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Journal of Investigative Medicine:
doi: 10.231/JIM.0b013e31822cf86e
EB Symposium Manuscripts

Nonerythropoietic Properties of Erythropoietin: Implication for Tissue Protection

Rathod, Dhanesh B. MD, MPH; Salahudeen, Abdulla K. MD

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From the Nephrology Section, Department of General Internal Medicine, The University of Texas M. D. Anderson Cancer Center, Houston, TX.

Received May 9, 2011, and in revised form July 5, 2011.

Accepted for publication July 6, 2011.

Reprints: Abdulla K. Salahudeen, MD, Department of General Internal Medicine AT&EC, 1515 Holcombe Blvd, Box 1465, Houston TX 77030. E-mail: aksalahudeen@mdanderson.org.

Dr. Salahudeen had received a grant support from Amgen Inc for an investigator-initiated grant proposal.

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Abstract

Erythropoietin (EPO) is used at present in clinical practice to stimulate red cell production. However, a number of reports have emerged suggesting the presence of nonerythropoietic properties for EPO. Chief among them is its ability to confer protection against acute tissue injury. In this report, we briefly review the role of EPO in tissue protection and provide examples of tissue protection using cisplatin-induced kidney injury model. Also provided is a brief description of potential pathways through which EPO may be mediating this effect.

The identification and cloning of erythropoietin (EPO) and the recombinant production of EPO have been a remarkable milestone in medical therapeutics. Since the therapeutic introduction of EPO a few decades ago, it has been used primarily to stimulate red cell production. However, a number of experimental reports during the last 2 decades have suggested that EPO may have other functional properties other than its widely recognized erythroid-stimulating property. A prominent one is its ability to confer protection to nonerythroid cells and tissues against injury partly through its antiapoptotic property. Indeed, several studies have demonstrated that EPO can suppress cell death and modulate organ function in the setting of injury.1-4 One of the earlier studies was that of Siren et al.,1 in which administration of EPO both in vitro and in vivo was associated with reduced neuronal apoptosis and improved motor function. Moreover, early on, it was demonstrated that erythropoietic property of EPO can be dissociated from its cytoprotective property. For example, by removing the sialo moiety from EPO molecule, the asialo EPO was shown to confer neuroprotection in the absence of erythropoiesis.5

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ROLE OF EPO IN KIDNEY PROTECTION

The role of EPO in protecting kidneys against injury has also been demonstrated in several models.6,7 Using the cisplatin-nephrotoxicity model, it has been shown in the rats that EPO administration before or soon after cisplatin can reduce acute kidney injury.8 The cisplatin-induced kidney injury is an interesting model because it mimics to a greater extent what happens in the kidneys of cancer patients receiving cisplatin; that is, cisplatin at higher doses as in rat kidneys can cause acute tubular necrosis and apoptosis.8 It is considered that because intracellular chloride concentration is very low compared with extracellular compartments, cisplatin once enters the tubular cells and tends to lose its chloride moieties.9 Loss of chlorides leaves the platinum highly unstable, susceptible to free-radical formation. Cisplatin at least in part through radical mechanism causes cell death through both necrosis and apoptosis.9

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IN VIVO AND IN VITRO EXPERIENCE WITH EPO

In one of our studies, EPO provided a dose-dependent protection against cisplatin-induced apoptosis of human renal proximal tubular cells in culture.8 In contrast, an inactive EPO, synthesized deliberately with incorrect amino acid sequence to prevent it from binding to the EPO receptor (EPOR) site, had no effect on preventing cisplatin-induced apoptosis, suggesting protection as a function of EPO-EPOR interaction. Similar findings of cytoprotection as in EPO were also reproduced when darbepoetin (DPO), a long-acting EPO, was used in a repeat experiment. Some of these findings were extended to animal models in which rats were injected intravenously with cisplatin 5.5 mg per kg of body weight as a single dose to test the efficacy of erythropoiesis-stimulating proteins (ESPs) (EPO or DPO) as kidney-protective agent.8 Various dosing and timing regimens were used, and kidney function data and histology were obtained. The control animals injected with saline had no increase in serum creatinine or hematocrit. However, animals injected with cisplatin had a significant increase in serum creatinine, but the rise in serum creatinine was significantly lower in animals pretreated with DPO (Fig. 1). In our study, although protection was consistently demonstrated, renal protection was incomplete, suggesting that ESPs reduce the extent and duration of renal injury, but other mechanisms of injury not amenable to ESPs are present. Of note is that the protection was present even if ESPs were administered after injury. The in situ staining for apoptosis in the kidneys of cisplatin-injected rats showed evidence for extensive apoptotic cell death compared with staining in the kidneys of saline-injected rats. However, the striking finding was the significant reduction in cisplatin-induced renal tubular apoptosis of animals pretreated with DPO. Prevention of necrotic injury by ESPs was less impressive and might explain for the presence of residual injury and incomplete renal protection in the ESP-treated groups.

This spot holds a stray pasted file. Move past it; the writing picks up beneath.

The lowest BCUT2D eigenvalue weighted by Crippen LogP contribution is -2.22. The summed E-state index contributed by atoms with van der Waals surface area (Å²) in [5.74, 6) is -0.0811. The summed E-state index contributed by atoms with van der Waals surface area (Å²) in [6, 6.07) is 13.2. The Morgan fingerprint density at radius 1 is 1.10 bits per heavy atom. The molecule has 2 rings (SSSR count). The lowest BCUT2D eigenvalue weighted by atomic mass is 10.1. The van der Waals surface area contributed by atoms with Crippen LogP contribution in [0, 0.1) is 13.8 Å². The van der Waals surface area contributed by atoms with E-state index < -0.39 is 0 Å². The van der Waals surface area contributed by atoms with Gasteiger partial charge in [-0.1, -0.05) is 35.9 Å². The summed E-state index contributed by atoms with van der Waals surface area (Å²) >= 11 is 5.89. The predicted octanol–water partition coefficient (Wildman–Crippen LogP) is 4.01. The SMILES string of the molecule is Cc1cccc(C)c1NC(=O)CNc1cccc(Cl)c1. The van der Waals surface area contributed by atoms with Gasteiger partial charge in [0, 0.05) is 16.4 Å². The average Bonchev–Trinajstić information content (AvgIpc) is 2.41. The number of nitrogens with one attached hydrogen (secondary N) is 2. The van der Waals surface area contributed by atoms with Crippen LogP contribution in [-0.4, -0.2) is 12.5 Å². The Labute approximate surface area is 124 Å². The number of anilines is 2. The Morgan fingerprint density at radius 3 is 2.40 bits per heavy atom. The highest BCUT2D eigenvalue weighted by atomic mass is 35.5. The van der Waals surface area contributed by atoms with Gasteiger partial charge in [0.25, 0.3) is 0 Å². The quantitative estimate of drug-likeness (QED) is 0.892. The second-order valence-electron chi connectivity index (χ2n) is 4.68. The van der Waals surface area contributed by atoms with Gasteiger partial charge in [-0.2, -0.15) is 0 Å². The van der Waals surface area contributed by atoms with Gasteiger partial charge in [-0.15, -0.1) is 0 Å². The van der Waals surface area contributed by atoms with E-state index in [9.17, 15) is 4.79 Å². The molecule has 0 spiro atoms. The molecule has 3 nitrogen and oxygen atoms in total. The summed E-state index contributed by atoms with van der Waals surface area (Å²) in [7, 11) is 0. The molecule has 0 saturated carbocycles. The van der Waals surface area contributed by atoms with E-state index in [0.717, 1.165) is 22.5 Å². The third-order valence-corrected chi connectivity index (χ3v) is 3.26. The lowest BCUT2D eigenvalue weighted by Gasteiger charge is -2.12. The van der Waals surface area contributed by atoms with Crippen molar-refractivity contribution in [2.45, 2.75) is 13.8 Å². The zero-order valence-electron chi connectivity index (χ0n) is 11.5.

Figure 1
Figure 1
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In further mechanistic studies, EPO, but not inactive EPO, induced significant increase in STAT-5 and Akt phosphorylation, and pretreatment of cells with Janus kinase (JAK) inhibitor AG 490 dose-dependently reversed the protection of EPO against the cisplatin. These findings collectively suggest an important role for EPO-EPOR interaction, and JAK-STAT pathway in EPO afforded cytoprotection against cisplatin.10,11

A clinical study by Corwin et al.12 observed a decrease in the mortality rates in patients admitted to the intensive care unit (ICU) randomized to epoetin alfa (EPO) as compared with ICU patients who were given placebos. This effect was statistically significant in a subset of patients admitted with trauma. There was no difference in the hemoglobin levels and the units of blood transfused among the 2 groups, leading the authors to suggest that the observed effect was most likely due to the nonerythropoietic effect of EPO. However, there was significantly higher occurrence of thrombotic and thromboembolic complications in the EPO group.12 The latter finding suggests that an ideal molecule in this setting is a tailor-made one that is tissue-protective but devoid of thrombotic or erythropoietic properties. Others have also suggested that EPO cytoprotection may stem from its cytokine and antiapoptotic properties.13,14